What is your approach to curating? Do you start with an idea first and find artists or do you see art works first and then begin thinking about a show? How do you find artists to work with, in archives or through word or mouth? I don’t have a specific approach. Sometimes the ideas come from the synergy between random studio visits, from an exhibition which I visited and was displeased with, or from literary sources. I have to say that the first of these is my preferred method, because it’s left up to chance, and allows for introspection. I find artists everywhere, in group exhibitions, benefits, open studios, etc. These days I find more people through referrals than I once did. Sometimes I will do several studio visits with an artist before I deciide to include them in a group exhibition, and sometimes it happens right away, dependent upon the availability of circumstance. These days I tend to plan shows first and then sort out, from amongst the artists I already know, whom I would like to include; and then I ask a few of them for referrals to other people I would have considered had I known them at the time. I tend to think of the relationship between artist and curator as a conversation about ability and intentions, rather than as a pale-faced context for success or failure.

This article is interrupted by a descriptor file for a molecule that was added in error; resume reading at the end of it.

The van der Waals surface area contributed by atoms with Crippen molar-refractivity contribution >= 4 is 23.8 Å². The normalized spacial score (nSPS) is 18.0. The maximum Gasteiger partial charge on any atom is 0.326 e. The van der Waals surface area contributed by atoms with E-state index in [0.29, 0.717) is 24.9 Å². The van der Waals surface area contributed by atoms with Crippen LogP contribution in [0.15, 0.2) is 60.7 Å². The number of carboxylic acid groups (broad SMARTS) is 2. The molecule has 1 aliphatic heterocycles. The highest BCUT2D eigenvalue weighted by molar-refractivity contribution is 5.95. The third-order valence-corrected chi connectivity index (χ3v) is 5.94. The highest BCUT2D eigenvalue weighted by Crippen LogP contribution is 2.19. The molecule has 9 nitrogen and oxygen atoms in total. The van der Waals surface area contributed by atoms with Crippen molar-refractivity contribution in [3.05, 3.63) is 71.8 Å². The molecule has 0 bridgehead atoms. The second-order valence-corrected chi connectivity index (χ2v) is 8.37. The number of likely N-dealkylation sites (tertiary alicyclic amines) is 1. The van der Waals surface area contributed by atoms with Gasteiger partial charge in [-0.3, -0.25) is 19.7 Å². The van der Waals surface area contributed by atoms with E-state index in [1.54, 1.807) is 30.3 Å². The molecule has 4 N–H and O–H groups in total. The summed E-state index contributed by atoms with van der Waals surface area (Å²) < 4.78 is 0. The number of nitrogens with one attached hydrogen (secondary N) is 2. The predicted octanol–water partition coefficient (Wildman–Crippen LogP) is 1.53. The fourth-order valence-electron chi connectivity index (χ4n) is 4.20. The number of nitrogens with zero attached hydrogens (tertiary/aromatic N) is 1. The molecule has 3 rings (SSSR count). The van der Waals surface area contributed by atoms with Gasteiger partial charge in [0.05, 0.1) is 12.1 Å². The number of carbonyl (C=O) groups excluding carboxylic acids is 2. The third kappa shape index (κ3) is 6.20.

You grew up around art and are from a family with a long connection and love for the arts. How has that shaped you and how do you think the art world has changed? It’s not as much of a family in the arts as one might think. I have a father (John Gibson) who was an important gallerist in Soho from the early Sixties up until 2001. He exhibited the work of a number of seminal Conceptual artists, including Joseph Beuys, Marcel Broodthaers, Arman, Christo, Ben Vautier, Peter Hutchinson, James Carpenter, Jean Le Gac, Bill Beckley, William Childress, et al. In the Eighties and Nineties he also introduced the work of a variety of younger talents including John Armleder, Olivier Mosset, Bertrand Lavier, Eve Andree Laramee, Thom Merrick, Matthew McCaslin, Wolfgang Staehle, et al. He also collaborated with important curators of the period such as Collins & Milazzo. Of course, I was away at college during much of this. It was only when visiting home now and then that I would get a glimpse of what was going on. The most good that it did me was to help form the manner of my thinking about art, equivalent to the intellectual level of art graduate school, but without all of the political agendas that such a situation involves. I saw artists as real people, and as artists they were successful, communicative, and often collaborative. My father’s gallery, and the few other galleries showing their work, like Daniel Newburg, Sandra Gering, and Annina Nosei, were the locus of this community, and there was little evidence of the rampant bohemianism, critical of everyone and everything in the upper echelons of the art business, that I find in many artists today. The artist as loser is a very unattractive trait. We have to build communities that operate at all levels of the art world, and artists have to travel and see how things work in other places. They also have to respect the people who run galleries. This is a business in which almost everyone is self-made, and they do it because art inspires them. Of course there are trends in taste, and market forces such as real estate and the power of national currencies, that drive business. But it’s all about relationships, and they have to be nurtured from both sides.